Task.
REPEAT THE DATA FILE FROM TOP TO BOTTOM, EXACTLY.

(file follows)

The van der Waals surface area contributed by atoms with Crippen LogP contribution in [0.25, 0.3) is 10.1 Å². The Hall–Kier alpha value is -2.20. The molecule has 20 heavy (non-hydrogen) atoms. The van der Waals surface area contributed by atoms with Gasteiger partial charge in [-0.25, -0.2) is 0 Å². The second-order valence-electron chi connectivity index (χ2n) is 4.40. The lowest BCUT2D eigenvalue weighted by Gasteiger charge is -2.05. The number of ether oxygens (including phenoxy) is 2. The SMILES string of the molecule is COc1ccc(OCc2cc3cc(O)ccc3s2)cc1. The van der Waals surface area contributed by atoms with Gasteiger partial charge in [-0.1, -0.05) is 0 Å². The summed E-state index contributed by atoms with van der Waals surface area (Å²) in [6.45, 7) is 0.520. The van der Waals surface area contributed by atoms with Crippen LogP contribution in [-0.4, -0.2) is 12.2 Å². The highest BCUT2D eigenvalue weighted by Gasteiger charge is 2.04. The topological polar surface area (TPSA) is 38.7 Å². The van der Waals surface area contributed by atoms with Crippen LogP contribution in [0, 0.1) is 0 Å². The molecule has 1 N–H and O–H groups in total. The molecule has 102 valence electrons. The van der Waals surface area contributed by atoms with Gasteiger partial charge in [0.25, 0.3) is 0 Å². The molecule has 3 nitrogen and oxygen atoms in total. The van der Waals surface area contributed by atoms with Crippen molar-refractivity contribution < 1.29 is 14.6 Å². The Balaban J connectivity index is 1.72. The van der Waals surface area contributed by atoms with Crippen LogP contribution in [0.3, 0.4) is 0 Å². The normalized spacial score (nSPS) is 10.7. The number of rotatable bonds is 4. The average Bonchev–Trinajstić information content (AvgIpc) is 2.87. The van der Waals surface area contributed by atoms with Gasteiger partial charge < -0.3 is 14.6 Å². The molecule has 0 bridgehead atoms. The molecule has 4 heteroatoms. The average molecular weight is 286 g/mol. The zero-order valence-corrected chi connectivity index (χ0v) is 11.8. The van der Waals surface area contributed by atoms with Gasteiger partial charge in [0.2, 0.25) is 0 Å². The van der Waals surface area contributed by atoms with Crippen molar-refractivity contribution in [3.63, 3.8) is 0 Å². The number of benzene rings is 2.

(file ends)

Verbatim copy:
The van der Waals surface area contributed by atoms with Crippen LogP contribution in [0.25, 0.3) is 10.1 Å². The Hall–Kier alpha value is -2.20. The molecule has 20 heavy (non-hydrogen) atoms. The van der Waals surface area contributed by atoms with Gasteiger partial charge in [-0.25, -0.2) is 0 Å². The second-order valence-electron chi connectivity index (χ2n) is 4.40. The lowest BCUT2D eigenvalue weighted by Gasteiger charge is -2.05. The number of ether oxygens (including phenoxy) is 2. The SMILES string of the molecule is COc1ccc(OCc2cc3cc(O)ccc3s2)cc1. The van der Waals surface area contributed by atoms with Gasteiger partial charge in [-0.1, -0.05) is 0 Å². The summed E-state index contributed by atoms with van der Waals surface area (Å²) in [6.45, 7) is 0.520. The van der Waals surface area contributed by atoms with Crippen LogP contribution in [-0.4, -0.2) is 12.2 Å². The highest BCUT2D eigenvalue weighted by Gasteiger charge is 2.04. The topological polar surface area (TPSA) is 38.7 Å². The van der Waals surface area contributed by atoms with Crippen LogP contribution in [0, 0.1) is 0 Å². The molecule has 1 N–H and O–H groups in total. The molecule has 102 valence electrons. The van der Waals surface area contributed by atoms with Gasteiger partial charge in [0.25, 0.3) is 0 Å². The molecule has 3 nitrogen and oxygen atoms in total. The van der Waals surface area contributed by atoms with Crippen molar-refractivity contribution < 1.29 is 14.6 Å². The Balaban J connectivity index is 1.72. The van der Waals surface area contributed by atoms with Crippen LogP contribution in [0.3, 0.4) is 0 Å². The normalized spacial score (nSPS) is 10.7. The number of rotatable bonds is 4. The average Bonchev–Trinajstić information content (AvgIpc) is 2.87. The van der Waals surface area contributed by atoms with Gasteiger partial charge < -0.3 is 14.6 Å². The molecule has 0 bridgehead atoms. The molecule has 4 heteroatoms. The average molecular weight is 286 g/mol. The zero-order valence-corrected chi connectivity index (χ0v) is 11.8. The van der Waals surface area contributed by atoms with Gasteiger partial charge in [0.2, 0.25) is 0 Å². The van der Waals surface area contributed by atoms with Crippen molar-refractivity contribution in [3.63, 3.8) is 0 Å². The number of benzene rings is 2.